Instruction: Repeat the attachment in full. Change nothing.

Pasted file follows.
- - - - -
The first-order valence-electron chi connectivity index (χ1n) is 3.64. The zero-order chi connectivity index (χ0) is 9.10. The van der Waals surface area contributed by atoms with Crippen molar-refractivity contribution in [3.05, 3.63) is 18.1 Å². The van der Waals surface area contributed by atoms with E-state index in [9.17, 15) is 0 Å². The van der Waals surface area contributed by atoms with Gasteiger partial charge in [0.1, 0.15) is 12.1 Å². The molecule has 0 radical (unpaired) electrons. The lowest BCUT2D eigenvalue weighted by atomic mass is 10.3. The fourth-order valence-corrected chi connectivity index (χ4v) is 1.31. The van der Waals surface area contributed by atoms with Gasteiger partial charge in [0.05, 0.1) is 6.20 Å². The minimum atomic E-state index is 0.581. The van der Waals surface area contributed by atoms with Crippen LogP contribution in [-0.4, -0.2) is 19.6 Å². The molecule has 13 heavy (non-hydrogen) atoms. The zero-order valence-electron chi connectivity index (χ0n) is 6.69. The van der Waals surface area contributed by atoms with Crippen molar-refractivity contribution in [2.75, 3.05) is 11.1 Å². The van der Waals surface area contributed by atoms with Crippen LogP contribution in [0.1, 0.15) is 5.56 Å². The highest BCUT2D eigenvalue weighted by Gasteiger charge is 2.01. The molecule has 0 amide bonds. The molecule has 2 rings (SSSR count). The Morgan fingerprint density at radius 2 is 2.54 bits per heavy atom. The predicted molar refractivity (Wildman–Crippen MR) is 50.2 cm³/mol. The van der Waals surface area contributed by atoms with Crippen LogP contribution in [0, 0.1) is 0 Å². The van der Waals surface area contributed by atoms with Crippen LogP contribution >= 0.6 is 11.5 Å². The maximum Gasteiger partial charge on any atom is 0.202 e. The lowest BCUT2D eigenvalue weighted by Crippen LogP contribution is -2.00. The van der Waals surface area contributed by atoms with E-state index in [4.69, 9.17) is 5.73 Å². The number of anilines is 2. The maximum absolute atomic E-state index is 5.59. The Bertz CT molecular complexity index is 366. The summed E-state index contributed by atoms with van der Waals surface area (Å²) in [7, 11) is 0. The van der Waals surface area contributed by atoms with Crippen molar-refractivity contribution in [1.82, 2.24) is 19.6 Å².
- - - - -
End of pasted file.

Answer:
The first-order valence-electron chi connectivity index (χ1n) is 3.64. The zero-order chi connectivity index (χ0) is 9.10. The van der Waals surface area contributed by atoms with Crippen molar-refractivity contribution in [3.05, 3.63) is 18.1 Å². The van der Waals surface area contributed by atoms with E-state index in [9.17, 15) is 0 Å². The van der Waals surface area contributed by atoms with Gasteiger partial charge in [0.1, 0.15) is 12.1 Å². The molecule has 0 radical (unpaired) electrons. The lowest BCUT2D eigenvalue weighted by atomic mass is 10.3. The fourth-order valence-corrected chi connectivity index (χ4v) is 1.31. The van der Waals surface area contributed by atoms with Gasteiger partial charge in [0.05, 0.1) is 6.20 Å². The minimum atomic E-state index is 0.581. The van der Waals surface area contributed by atoms with Crippen LogP contribution in [-0.4, -0.2) is 19.6 Å². The molecule has 13 heavy (non-hydrogen) atoms. The zero-order valence-electron chi connectivity index (χ0n) is 6.69. The van der Waals surface area contributed by atoms with Crippen molar-refractivity contribution in [2.75, 3.05) is 11.1 Å². The van der Waals surface area contributed by atoms with Crippen LogP contribution in [0.1, 0.15) is 5.56 Å². The highest BCUT2D eigenvalue weighted by Gasteiger charge is 2.01. The molecule has 0 amide bonds. The molecule has 2 rings (SSSR count). The Morgan fingerprint density at radius 2 is 2.54 bits per heavy atom. The predicted molar refractivity (Wildman–Crippen MR) is 50.2 cm³/mol. The van der Waals surface area contributed by atoms with Crippen LogP contribution in [0, 0.1) is 0 Å². The van der Waals surface area contributed by atoms with Crippen LogP contribution >= 0.6 is 11.5 Å². The maximum Gasteiger partial charge on any atom is 0.202 e. The lowest BCUT2D eigenvalue weighted by Crippen LogP contribution is -2.00. The van der Waals surface area contributed by atoms with E-state index in [4.69, 9.17) is 5.73 Å². The number of anilines is 2. The maximum absolute atomic E-state index is 5.59. The Bertz CT molecular complexity index is 366. The summed E-state index contributed by atoms with van der Waals surface area (Å²) in [7, 11) is 0. The van der Waals surface area contributed by atoms with Crippen molar-refractivity contribution in [1.82, 2.24) is 19.6 Å².